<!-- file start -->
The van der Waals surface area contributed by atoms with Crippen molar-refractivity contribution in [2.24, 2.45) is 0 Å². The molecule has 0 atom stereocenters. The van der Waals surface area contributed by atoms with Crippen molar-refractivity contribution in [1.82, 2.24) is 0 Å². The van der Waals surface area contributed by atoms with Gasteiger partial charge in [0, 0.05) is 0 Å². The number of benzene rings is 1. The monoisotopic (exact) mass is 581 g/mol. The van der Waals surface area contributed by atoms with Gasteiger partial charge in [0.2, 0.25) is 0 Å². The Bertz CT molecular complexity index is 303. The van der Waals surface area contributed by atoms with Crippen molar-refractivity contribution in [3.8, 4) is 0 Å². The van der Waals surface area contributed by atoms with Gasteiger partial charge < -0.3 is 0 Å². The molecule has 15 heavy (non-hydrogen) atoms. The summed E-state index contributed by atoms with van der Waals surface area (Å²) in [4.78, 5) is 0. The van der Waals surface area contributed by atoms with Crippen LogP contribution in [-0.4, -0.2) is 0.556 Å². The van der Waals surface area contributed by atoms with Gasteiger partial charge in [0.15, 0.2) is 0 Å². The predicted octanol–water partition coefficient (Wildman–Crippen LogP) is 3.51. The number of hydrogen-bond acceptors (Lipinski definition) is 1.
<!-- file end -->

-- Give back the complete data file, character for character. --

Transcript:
The van der Waals surface area contributed by atoms with Crippen molar-refractivity contribution in [2.24, 2.45) is 0 Å². The molecule has 0 atom stereocenters. The van der Waals surface area contributed by atoms with Crippen molar-refractivity contribution in [1.82, 2.24) is 0 Å². The van der Waals surface area contributed by atoms with Gasteiger partial charge in [0, 0.05) is 0 Å². The number of benzene rings is 1. The monoisotopic (exact) mass is 581 g/mol. The van der Waals surface area contributed by atoms with Gasteiger partial charge in [0.2, 0.25) is 0 Å². The Bertz CT molecular complexity index is 303. The van der Waals surface area contributed by atoms with Crippen molar-refractivity contribution in [3.8, 4) is 0 Å². The van der Waals surface area contributed by atoms with Gasteiger partial charge < -0.3 is 0 Å². The molecule has 15 heavy (non-hydrogen) atoms. The summed E-state index contributed by atoms with van der Waals surface area (Å²) in [4.78, 5) is 0. The van der Waals surface area contributed by atoms with Crippen LogP contribution in [-0.4, -0.2) is 0.556 Å². The van der Waals surface area contributed by atoms with Gasteiger partial charge in [0.15, 0.2) is 0 Å². The predicted octanol–water partition coefficient (Wildman–Crippen LogP) is 3.51. The number of hydrogen-bond acceptors (Lipinski definition) is 1.